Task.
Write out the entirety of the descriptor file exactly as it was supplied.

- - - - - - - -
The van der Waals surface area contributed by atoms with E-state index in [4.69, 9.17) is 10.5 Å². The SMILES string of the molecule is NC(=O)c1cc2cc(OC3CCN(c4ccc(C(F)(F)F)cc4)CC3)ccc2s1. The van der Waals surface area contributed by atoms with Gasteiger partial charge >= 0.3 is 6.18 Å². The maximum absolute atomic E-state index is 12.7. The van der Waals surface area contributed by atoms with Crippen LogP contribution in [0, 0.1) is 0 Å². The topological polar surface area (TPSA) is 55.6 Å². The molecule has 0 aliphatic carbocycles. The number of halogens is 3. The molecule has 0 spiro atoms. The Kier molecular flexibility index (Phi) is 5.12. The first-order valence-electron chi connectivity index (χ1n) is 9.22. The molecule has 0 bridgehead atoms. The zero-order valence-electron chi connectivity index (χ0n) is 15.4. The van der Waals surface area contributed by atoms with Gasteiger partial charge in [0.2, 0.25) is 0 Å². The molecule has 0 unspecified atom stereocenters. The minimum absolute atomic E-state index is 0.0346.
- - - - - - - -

The van der Waals surface area contributed by atoms with E-state index in [4.69, 9.17) is 10.5 Å². The SMILES string of the molecule is NC(=O)c1cc2cc(OC3CCN(c4ccc(C(F)(F)F)cc4)CC3)ccc2s1. The van der Waals surface area contributed by atoms with Gasteiger partial charge >= 0.3 is 6.18 Å². The maximum absolute atomic E-state index is 12.7. The van der Waals surface area contributed by atoms with Crippen LogP contribution in [0, 0.1) is 0 Å². The topological polar surface area (TPSA) is 55.6 Å². The molecule has 0 aliphatic carbocycles. The number of halogens is 3. The molecule has 0 spiro atoms. The Kier molecular flexibility index (Phi) is 5.12. The first-order valence-electron chi connectivity index (χ1n) is 9.22. The molecule has 0 bridgehead atoms. The zero-order valence-electron chi connectivity index (χ0n) is 15.4. The van der Waals surface area contributed by atoms with Gasteiger partial charge in [0.2, 0.25) is 0 Å². The molecule has 0 unspecified atom stereocenters. The minimum absolute atomic E-state index is 0.0346.